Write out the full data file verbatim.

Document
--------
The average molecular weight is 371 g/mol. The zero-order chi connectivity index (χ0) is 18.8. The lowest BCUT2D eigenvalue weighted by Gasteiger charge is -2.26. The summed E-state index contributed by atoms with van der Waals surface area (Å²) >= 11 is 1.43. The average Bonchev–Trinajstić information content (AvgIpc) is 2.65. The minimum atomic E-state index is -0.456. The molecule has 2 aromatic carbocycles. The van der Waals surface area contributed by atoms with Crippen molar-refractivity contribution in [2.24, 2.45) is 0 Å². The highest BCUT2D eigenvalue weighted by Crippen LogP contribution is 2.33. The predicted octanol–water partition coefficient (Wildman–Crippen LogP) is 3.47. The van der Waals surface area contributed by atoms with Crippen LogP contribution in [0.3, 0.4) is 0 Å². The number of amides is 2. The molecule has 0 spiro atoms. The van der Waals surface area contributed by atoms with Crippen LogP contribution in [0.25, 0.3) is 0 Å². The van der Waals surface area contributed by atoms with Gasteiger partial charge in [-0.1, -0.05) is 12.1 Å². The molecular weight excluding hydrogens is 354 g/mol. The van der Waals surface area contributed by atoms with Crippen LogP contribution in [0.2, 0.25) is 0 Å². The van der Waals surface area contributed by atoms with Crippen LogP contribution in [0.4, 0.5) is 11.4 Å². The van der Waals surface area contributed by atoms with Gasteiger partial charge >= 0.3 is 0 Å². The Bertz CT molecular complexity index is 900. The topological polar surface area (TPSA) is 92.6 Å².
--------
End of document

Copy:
The average molecular weight is 371 g/mol. The zero-order chi connectivity index (χ0) is 18.8. The lowest BCUT2D eigenvalue weighted by Gasteiger charge is -2.26. The summed E-state index contributed by atoms with van der Waals surface area (Å²) >= 11 is 1.43. The average Bonchev–Trinajstić information content (AvgIpc) is 2.65. The minimum atomic E-state index is -0.456. The molecule has 2 aromatic carbocycles. The van der Waals surface area contributed by atoms with Crippen molar-refractivity contribution in [2.24, 2.45) is 0 Å². The highest BCUT2D eigenvalue weighted by Crippen LogP contribution is 2.33. The predicted octanol–water partition coefficient (Wildman–Crippen LogP) is 3.47. The van der Waals surface area contributed by atoms with Crippen LogP contribution in [0.3, 0.4) is 0 Å². The number of amides is 2. The molecule has 0 spiro atoms. The van der Waals surface area contributed by atoms with Crippen LogP contribution in [0.25, 0.3) is 0 Å². The van der Waals surface area contributed by atoms with Gasteiger partial charge in [-0.1, -0.05) is 12.1 Å². The molecular weight excluding hydrogens is 354 g/mol. The van der Waals surface area contributed by atoms with Crippen LogP contribution in [0.2, 0.25) is 0 Å². The van der Waals surface area contributed by atoms with Crippen LogP contribution in [0.4, 0.5) is 11.4 Å². The van der Waals surface area contributed by atoms with Gasteiger partial charge >= 0.3 is 0 Å². The Bertz CT molecular complexity index is 900. The topological polar surface area (TPSA) is 92.6 Å².